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Ravines and sugar pills: defending deceptive placebo use.

Abstract:

In this paper, I argue that deceptive placebo use can be morally permissible, on the grounds that the deception involved in the prescription of deceptive placebos can differ in kind to the sorts of deception that undermine personal autonomy. In order to argue this, I shall first delineate two accounts of why deception is inimical to autonomy. On these accounts, deception is understood to be inimical to the deceived agent's autonomy because it either involves subjugating the deceived agent's w...

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Publication status:
Published
Peer review status:
Peer reviewed
Version:
Publisher's version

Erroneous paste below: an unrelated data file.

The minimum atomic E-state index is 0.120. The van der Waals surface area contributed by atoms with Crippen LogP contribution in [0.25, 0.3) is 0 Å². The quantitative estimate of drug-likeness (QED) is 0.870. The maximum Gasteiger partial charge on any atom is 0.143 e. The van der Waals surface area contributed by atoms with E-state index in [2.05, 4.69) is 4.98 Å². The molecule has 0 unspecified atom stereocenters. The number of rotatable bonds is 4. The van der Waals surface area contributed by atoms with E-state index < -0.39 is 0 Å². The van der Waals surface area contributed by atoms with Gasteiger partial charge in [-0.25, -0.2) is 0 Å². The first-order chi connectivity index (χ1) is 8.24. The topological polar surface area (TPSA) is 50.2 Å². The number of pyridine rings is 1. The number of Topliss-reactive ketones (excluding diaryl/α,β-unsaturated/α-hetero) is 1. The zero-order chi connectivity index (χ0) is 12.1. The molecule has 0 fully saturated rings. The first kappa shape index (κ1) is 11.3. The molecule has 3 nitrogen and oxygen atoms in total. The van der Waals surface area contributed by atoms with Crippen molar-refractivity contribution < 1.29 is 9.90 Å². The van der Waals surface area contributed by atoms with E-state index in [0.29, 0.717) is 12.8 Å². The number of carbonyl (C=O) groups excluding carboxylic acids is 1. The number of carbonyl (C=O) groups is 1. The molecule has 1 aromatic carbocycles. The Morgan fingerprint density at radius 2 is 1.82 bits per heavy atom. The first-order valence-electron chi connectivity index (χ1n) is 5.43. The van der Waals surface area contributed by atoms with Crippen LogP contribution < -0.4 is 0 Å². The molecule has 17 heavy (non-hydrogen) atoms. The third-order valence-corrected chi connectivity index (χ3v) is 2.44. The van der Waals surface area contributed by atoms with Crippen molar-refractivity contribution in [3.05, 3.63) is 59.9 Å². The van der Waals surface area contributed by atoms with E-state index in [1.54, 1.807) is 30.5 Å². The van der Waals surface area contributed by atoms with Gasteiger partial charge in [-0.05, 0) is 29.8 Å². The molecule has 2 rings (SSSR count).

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Publisher copy:
10.1093/jmp/jhu045

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Institution:
University of Oxford
Department:
Oxford, HUM, Philosophy Faculty
Publisher:
Oxford University Press Publisher's website
Journal:
The Journal of medicine and philosophy Journal website
Volume:
40
Issue:
1
Pages:
83-101
Publication date:
2015
DOI:
EISSN:
1744-5019
ISSN:
0360-5310
URN:
uuid:5013bb6a-1f17-4df3-a6ee-a929dde3339d
Source identifiers:
551922
Local pid:
pubs:551922

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